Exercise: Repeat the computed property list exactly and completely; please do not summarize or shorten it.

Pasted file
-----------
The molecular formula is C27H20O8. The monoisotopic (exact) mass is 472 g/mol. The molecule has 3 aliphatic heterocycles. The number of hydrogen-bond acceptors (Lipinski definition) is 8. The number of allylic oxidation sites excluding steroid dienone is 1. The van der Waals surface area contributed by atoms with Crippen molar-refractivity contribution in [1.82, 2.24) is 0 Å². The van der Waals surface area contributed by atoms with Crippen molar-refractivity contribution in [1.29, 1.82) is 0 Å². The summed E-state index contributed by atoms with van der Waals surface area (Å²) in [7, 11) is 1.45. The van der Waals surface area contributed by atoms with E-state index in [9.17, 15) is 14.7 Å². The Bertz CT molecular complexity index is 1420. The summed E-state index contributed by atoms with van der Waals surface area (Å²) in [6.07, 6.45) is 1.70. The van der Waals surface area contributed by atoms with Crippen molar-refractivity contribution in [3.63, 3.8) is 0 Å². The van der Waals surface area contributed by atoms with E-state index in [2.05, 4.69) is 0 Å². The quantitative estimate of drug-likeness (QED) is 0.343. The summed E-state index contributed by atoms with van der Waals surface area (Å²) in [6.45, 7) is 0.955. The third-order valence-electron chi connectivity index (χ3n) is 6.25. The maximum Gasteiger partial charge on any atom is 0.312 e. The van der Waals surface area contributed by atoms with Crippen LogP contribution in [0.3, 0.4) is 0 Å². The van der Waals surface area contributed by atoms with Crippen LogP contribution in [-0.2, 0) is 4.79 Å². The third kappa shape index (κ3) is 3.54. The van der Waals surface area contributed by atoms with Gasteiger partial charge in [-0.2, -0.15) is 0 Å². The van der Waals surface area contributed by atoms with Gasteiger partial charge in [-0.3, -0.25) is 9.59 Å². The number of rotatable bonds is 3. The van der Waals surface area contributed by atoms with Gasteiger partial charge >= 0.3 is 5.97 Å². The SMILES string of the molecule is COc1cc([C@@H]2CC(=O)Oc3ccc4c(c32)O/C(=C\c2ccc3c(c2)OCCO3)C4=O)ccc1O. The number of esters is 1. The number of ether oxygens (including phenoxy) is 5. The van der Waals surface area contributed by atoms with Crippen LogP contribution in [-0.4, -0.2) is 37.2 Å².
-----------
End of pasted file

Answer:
The molecular formula is C27H20O8. The monoisotopic (exact) mass is 472 g/mol. The molecule has 3 aliphatic heterocycles. The number of hydrogen-bond acceptors (Lipinski definition) is 8. The number of allylic oxidation sites excluding steroid dienone is 1. The van der Waals surface area contributed by atoms with Crippen molar-refractivity contribution in [1.82, 2.24) is 0 Å². The van der Waals surface area contributed by atoms with Crippen molar-refractivity contribution in [1.29, 1.82) is 0 Å². The summed E-state index contributed by atoms with van der Waals surface area (Å²) in [7, 11) is 1.45. The van der Waals surface area contributed by atoms with E-state index in [9.17, 15) is 14.7 Å². The Bertz CT molecular complexity index is 1420. The summed E-state index contributed by atoms with van der Waals surface area (Å²) in [6.07, 6.45) is 1.70. The van der Waals surface area contributed by atoms with Crippen molar-refractivity contribution in [3.63, 3.8) is 0 Å². The van der Waals surface area contributed by atoms with E-state index in [2.05, 4.69) is 0 Å². The quantitative estimate of drug-likeness (QED) is 0.343. The summed E-state index contributed by atoms with van der Waals surface area (Å²) in [6.45, 7) is 0.955. The third-order valence-electron chi connectivity index (χ3n) is 6.25. The maximum Gasteiger partial charge on any atom is 0.312 e. The van der Waals surface area contributed by atoms with Crippen LogP contribution in [0.3, 0.4) is 0 Å². The van der Waals surface area contributed by atoms with Crippen LogP contribution in [-0.2, 0) is 4.79 Å². The third kappa shape index (κ3) is 3.54. The van der Waals surface area contributed by atoms with Gasteiger partial charge in [-0.2, -0.15) is 0 Å². The van der Waals surface area contributed by atoms with Gasteiger partial charge in [-0.3, -0.25) is 9.59 Å². The number of rotatable bonds is 3. The van der Waals surface area contributed by atoms with Gasteiger partial charge >= 0.3 is 5.97 Å². The SMILES string of the molecule is COc1cc([C@@H]2CC(=O)Oc3ccc4c(c32)O/C(=C\c2ccc3c(c2)OCCO3)C4=O)ccc1O. The number of esters is 1. The number of ether oxygens (including phenoxy) is 5. The van der Waals surface area contributed by atoms with Crippen LogP contribution in [-0.4, -0.2) is 37.2 Å².